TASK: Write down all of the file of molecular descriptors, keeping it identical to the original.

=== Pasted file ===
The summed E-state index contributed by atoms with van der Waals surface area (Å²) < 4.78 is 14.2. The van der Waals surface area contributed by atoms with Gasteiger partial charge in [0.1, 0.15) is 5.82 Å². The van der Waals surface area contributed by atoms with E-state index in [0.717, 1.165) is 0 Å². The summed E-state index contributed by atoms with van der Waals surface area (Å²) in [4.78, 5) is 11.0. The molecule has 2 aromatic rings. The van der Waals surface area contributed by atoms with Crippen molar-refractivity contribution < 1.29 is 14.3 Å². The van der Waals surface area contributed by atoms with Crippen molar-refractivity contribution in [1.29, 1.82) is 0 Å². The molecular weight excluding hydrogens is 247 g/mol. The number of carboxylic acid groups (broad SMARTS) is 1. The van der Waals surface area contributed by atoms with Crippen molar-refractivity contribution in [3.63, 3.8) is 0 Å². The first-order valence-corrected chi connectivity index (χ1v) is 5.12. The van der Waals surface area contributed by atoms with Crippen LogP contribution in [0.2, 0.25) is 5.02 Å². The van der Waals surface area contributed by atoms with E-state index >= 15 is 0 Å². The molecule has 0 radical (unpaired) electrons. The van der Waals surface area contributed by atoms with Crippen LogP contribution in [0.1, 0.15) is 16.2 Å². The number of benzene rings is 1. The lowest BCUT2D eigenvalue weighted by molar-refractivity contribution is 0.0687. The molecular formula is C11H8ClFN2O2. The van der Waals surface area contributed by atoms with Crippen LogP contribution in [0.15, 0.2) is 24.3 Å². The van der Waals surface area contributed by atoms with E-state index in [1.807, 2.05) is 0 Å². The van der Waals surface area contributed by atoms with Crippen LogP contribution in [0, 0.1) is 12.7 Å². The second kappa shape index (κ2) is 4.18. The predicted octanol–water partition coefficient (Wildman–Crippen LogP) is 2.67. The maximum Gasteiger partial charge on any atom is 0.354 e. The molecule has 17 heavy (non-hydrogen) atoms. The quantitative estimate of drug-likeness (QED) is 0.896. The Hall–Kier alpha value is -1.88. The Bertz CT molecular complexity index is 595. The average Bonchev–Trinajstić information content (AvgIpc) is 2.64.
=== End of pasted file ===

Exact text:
The summed E-state index contributed by atoms with van der Waals surface area (Å²) < 4.78 is 14.2. The van der Waals surface area contributed by atoms with Gasteiger partial charge in [0.1, 0.15) is 5.82 Å². The van der Waals surface area contributed by atoms with E-state index in [0.717, 1.165) is 0 Å². The summed E-state index contributed by atoms with van der Waals surface area (Å²) in [4.78, 5) is 11.0. The molecule has 2 aromatic rings. The van der Waals surface area contributed by atoms with Crippen molar-refractivity contribution < 1.29 is 14.3 Å². The van der Waals surface area contributed by atoms with Crippen molar-refractivity contribution in [1.29, 1.82) is 0 Å². The molecular weight excluding hydrogens is 247 g/mol. The number of carboxylic acid groups (broad SMARTS) is 1. The van der Waals surface area contributed by atoms with Crippen molar-refractivity contribution in [3.63, 3.8) is 0 Å². The first-order valence-corrected chi connectivity index (χ1v) is 5.12. The van der Waals surface area contributed by atoms with Crippen LogP contribution in [0.2, 0.25) is 5.02 Å². The van der Waals surface area contributed by atoms with E-state index >= 15 is 0 Å². The molecule has 0 radical (unpaired) electrons. The van der Waals surface area contributed by atoms with Crippen LogP contribution in [0.1, 0.15) is 16.2 Å². The number of benzene rings is 1. The lowest BCUT2D eigenvalue weighted by molar-refractivity contribution is 0.0687. The molecular formula is C11H8ClFN2O2. The van der Waals surface area contributed by atoms with Crippen LogP contribution in [0.15, 0.2) is 24.3 Å². The van der Waals surface area contributed by atoms with E-state index in [1.807, 2.05) is 0 Å². The van der Waals surface area contributed by atoms with Crippen LogP contribution in [0, 0.1) is 12.7 Å². The second kappa shape index (κ2) is 4.18. The predicted octanol–water partition coefficient (Wildman–Crippen LogP) is 2.67. The maximum Gasteiger partial charge on any atom is 0.354 e. The molecule has 17 heavy (non-hydrogen) atoms. The quantitative estimate of drug-likeness (QED) is 0.896. The Hall–Kier alpha value is -1.88. The Bertz CT molecular complexity index is 595. The average Bonchev–Trinajstić information content (AvgIpc) is 2.64.